Jess spurred his horse and as he turned towards the Laramie road. Slim shouted, “Don’t flatter yourself, Harper,” but the words didn’t make him feel any better, as Jess disappeared from sight. Slim was left with a strange empty feeling.

When he walked back into the house Jonesy was waiting for him. ”Jess gone?”

Slim nodded.

“Well I think you should see this.” He handed Slim a crumpled piece of paper. ”Found it on the kitchen table, seems Jess left it for you earlier.”

Slim looked at the awkward printing, obviously penned by someone with limited schooling.

He read aloud, ”Slim, gone fishing with Andy. Back tonight, chores all done. Jess.”

Slim looked at Jonesy. ”It makes no real difference, he’d have gone eventually. Andy will be better off this way, we all will.”


Jess slowed his horse to a walk once he was out of sight of the relay station. He turned in the saddle, half hoping Slim would be coming up behind him, but the road was empty, as empty as he felt at that moment. He shook his head and told himself it was just a mistake to think he had found somewhere he could have settled down, at least for a few months..maybe. Had he dared to hope, longer. But it wasn’t to be, so he had just better get on with it. Put it down as another episode in his life he needed to forget.

After all, he hadn’t been planning to stay in Laramie at all. He’d only reached this part the country because his search for that cheatin’ rat had led him this way. Could’ve been anywhere, Montana maybe. Perhaps he should try there. Wyoming had seemed a good place to be, but he needed a fresh start. How many times had he thought that?

It was strange to ride into the town of Laramie, knowing this would be the last time. He had begun to think of it as almost as much a home as the Sherman place.

Jess made his way to the hotel. Hell! He needed a drink! Several maybe.

He steered his horse over to the saloon hitchin’ rail and swung down, draping the reins over the worn wood. Crossing the boardwalk, he slowly pushed open the batwing doors.

Several hours later Jess staggered out of the saloon and taking his horse, headed up the street to the livery stable. Jake took the horse thru to a stall and unsaddled it before asking Jess how long the horse needed stabling. Jess said just the one night, to which Jake remarked, “Slim want you back in the mornin’?”

Jess didn’t answer, so Jake continued, ”Iffen I was you, I’d get yourself sobered up a mite before then ‘cause Slim’s liable to be real mad at you if you turn up for work in that state.”

Before Jake knew where he was, he was pinned by the throat to the wall. Jess’s blood-shot blue eyes flashed inches from his face. ”Mind your own business!” he warned, then as quickly as he was imprisoned, Jake found himself free from the iron grasp.

Jess lurched out of the barn in the direction of the hotel. Jake breathed a sigh of relief, and made a mental note never to even speak to Harper again unless he was sober.

Mort Corey was just beginning his nightly rounds, checking locks were secure, streets clear of troublemakers, when he saw a figure stagger from the shadows. Within seconds Mort was across the street and intercepting the drunk.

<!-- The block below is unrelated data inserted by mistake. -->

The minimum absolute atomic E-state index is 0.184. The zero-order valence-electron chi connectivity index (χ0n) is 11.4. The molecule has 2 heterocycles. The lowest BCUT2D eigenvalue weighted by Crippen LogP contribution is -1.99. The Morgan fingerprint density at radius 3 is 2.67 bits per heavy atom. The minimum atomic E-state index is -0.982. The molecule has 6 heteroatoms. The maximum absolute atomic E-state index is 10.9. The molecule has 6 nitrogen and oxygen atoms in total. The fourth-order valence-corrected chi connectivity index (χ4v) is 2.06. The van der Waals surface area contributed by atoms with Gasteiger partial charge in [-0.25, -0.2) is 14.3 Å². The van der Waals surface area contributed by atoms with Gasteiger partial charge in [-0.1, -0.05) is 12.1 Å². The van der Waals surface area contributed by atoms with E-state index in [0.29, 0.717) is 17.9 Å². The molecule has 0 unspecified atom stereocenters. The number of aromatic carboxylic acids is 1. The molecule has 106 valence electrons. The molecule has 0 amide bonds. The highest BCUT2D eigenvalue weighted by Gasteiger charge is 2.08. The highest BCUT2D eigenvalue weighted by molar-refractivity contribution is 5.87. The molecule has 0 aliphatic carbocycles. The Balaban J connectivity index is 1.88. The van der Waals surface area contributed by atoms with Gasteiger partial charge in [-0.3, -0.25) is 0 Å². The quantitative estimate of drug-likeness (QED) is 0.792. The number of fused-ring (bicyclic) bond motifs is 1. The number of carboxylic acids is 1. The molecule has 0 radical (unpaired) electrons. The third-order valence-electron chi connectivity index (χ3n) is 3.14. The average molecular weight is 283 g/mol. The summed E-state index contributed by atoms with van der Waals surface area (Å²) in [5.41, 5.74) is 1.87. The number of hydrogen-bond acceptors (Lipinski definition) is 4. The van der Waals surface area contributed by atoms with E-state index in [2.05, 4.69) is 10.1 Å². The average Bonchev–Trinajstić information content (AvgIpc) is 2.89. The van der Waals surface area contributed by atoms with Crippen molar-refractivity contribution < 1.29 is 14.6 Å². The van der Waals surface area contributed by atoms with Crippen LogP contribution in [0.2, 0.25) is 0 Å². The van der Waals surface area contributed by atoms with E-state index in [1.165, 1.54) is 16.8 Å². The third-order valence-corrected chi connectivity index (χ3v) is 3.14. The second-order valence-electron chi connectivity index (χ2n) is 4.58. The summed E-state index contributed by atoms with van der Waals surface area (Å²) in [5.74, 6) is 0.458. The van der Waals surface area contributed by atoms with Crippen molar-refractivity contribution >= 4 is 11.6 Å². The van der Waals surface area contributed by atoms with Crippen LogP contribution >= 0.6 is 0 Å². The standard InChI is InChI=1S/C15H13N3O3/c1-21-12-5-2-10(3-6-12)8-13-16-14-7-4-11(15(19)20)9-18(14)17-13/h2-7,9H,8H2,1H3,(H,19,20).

“Jess!” Mort couldn’t hide his surprise at the identity of the man. To his knowledge Jess had only ventured into town twice since he’d landed the job with Sherman, and never seemed the type unable to hold his liquor. Jess looked at him through bleary eyes, but as Mort tried to steady the swaying man, Jess swung a punch. By more luck than skill it landed square on Mort’s jaw and he fell backwards to land with a thud in the dusty street. As he lay there, more stunned than hurt, Mort heard Jess muttering “leave me alone, just let me be...”

Mort got to his feet saying, “You know I cant do that Jess, you’d better come along with me son, I’ll get you a room in the hotel so you can sleep it off.”


“Now come on, don’t make me ask twice, Jess. You need a good sleep and I’ll send you back to Slim in the mornin’, like nothin’ happened. But, if you give me trouble, I ain’t got no choice but to lock you up.”

He went to take Jess by the arm to help him but the man tugged away ”No!”

“Jess,” Mort pleaded, “don’t make me do anything official. Come on, son.”

“JUST LEAVE ME BE!” Jess shouted. ”I‘ve had enough.”

“You sure have,” Mort replied, and snapped a handcuff on a slender wrist. Jess pulled to get free and stumbled over to lay on the ground in a heap.

Mort shouted across to Fred, the saloon barkeep, who was just making his way home. ”Give me a hand here, Fred. Jess Harper has really laid one on.”

Between Mort and Fred they got Jess into the jail, where he was quickly deposited in a cell for the night. He was asleep or unconscious within minutes.

Mort thanked Fred and asked what Jess had been doing while in the saloon, looking for some clue as to why the man had got himself into such a state. Fred said Jess had just ordered a bottle and gone to a side table and quietly drank the lot, without a word to anyone. But Fred did say, “You know, Mort, when you’ve worked in the trade as long as I have, you get to know the different ways drinkers put it away. Jess was drinkin’ to blot something out. Something’s happened, or is going to happen. That fellas got a reputation as a damn quick gun and with a temper to match. I sure will be keepin’ out of his way come mornin’.”

Mort checked on Jess several times during the night, his breathing was steady and Mort had turned him onto his side with a slop bucket nearby -just in case.